Criterion pays long overdue scholarly homage to one of the classic monsters in all of cinema, and the inclusion of both the original 1954 Japanese film and the laughable 1956 American "reworking" only reinforces the fact that you have not seen Godzilla until you have seen Ishiro Honda's somber cautionary tale of H-bomb testing and the giant monster destruction it awakens.
Movie Grade: A-
DVD Grade: A
A mere nine years after the U.S. dropped atomic bombs on Nagasaki and Hiroshima Toho director Ishiro Honda launched Godzilla on an unsuspecting Japanese populace in 1954, a grand bit of now familiar giant monster theater that was really just a thin veil for a parable about the fear of H-bomb testing and the hell that can be unleashed in its wake. For all the mass destruction on display in Godzilla Honda's film is ultimately a message of hope, a hope that man has learned to control its own fragile future a little better. In the story - penned by Honda and Takeo Murata - it is underwater hydrogen bomb testing that releases the 165-foot tall lizard from some underground cave off the coast of Japan, and when one character describes the beast as having been "baptized in the fires of the H-bomb" the link between man's actions and the fates of millions becomes evident.
I'm a child of the 1960s, born and raised on late night horror movies in the days before VHS, Laserdisc or DVD.
Those of us nurtured on the 1956 Terry Morse reworking of Honda's original film - known to U.S. audiences as Godzilla, King of the Monsters - have sadly been force fed a terrible sack of crap all these years. Sure, it made Godzilla a household name and thrilled monster fans for decades, but in hindsight Morse's sloppy recut is a storytelling mess. The American Morse version, which is thankfully included on this disc, is comical to the point of absurdity by comparison and the uneven inserts with Raymond Burr are tacked onto a completely rejiggered narrative that carries none of the original film's thematic impact. In Honda's vision we are given characters - admittedly plucked from a variation of the stock character tree - that rise above their one-dimensional limitations, to the point that by the time eye-patched scientist Serazawa (Akihiko Hirata) makes the ultimate sacrifice we the viewer are left with a genuine sense of loss.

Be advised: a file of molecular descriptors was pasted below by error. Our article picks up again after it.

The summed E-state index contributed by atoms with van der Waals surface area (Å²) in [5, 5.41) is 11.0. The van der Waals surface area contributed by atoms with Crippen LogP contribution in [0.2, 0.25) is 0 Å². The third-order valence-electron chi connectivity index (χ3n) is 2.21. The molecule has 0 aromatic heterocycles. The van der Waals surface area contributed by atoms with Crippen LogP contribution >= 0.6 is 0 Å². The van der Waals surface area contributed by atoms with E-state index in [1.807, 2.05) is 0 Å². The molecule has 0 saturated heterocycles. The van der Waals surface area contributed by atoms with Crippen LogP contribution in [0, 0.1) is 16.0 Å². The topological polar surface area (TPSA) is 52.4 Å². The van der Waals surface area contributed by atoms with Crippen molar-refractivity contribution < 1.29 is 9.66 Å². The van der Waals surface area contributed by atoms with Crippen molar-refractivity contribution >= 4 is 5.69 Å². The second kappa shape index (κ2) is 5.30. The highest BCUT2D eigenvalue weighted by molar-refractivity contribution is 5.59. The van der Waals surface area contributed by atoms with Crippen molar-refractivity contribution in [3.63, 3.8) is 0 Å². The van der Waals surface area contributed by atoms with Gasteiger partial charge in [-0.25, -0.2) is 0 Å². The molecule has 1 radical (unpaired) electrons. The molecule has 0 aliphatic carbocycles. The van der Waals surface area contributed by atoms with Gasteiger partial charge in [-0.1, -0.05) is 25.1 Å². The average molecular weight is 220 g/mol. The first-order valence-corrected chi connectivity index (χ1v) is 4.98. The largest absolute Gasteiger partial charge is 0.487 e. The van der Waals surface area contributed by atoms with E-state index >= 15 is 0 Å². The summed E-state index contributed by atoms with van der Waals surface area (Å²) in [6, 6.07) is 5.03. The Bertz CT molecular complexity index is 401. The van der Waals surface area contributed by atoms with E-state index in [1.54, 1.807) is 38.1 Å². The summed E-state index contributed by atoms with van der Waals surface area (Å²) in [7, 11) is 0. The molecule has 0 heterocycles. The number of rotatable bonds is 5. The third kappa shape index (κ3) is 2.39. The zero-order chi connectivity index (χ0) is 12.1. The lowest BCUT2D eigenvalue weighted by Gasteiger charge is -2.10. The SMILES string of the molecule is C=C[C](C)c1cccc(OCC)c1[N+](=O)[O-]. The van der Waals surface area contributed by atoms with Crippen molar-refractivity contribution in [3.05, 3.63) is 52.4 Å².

Cynics can scoff at the miniatures in use here as cheesy high camp, but there's an odd charm to the amalgam of matte painting, man-in-rubber-suit and balsa wood buildings. Even as one of the Godzilla faithful it is not important whether or not I can suspend the correct level of disbelief to accept that those toy fire trucks are supposed to be real, because I am already immersed in the story, in the panic and in the sense of helplessness. Ishiro Honda's Godzilla - enveloped in that regally haunting Akira Ifukube score - is actually a tragic and bleak monster movie, one where wholesale destruction is rampant and flaming cities are left in ruin. The quasi science required to give the story a fitting ending is the film's weak link, but one that is necessary to bring about some sort of closure.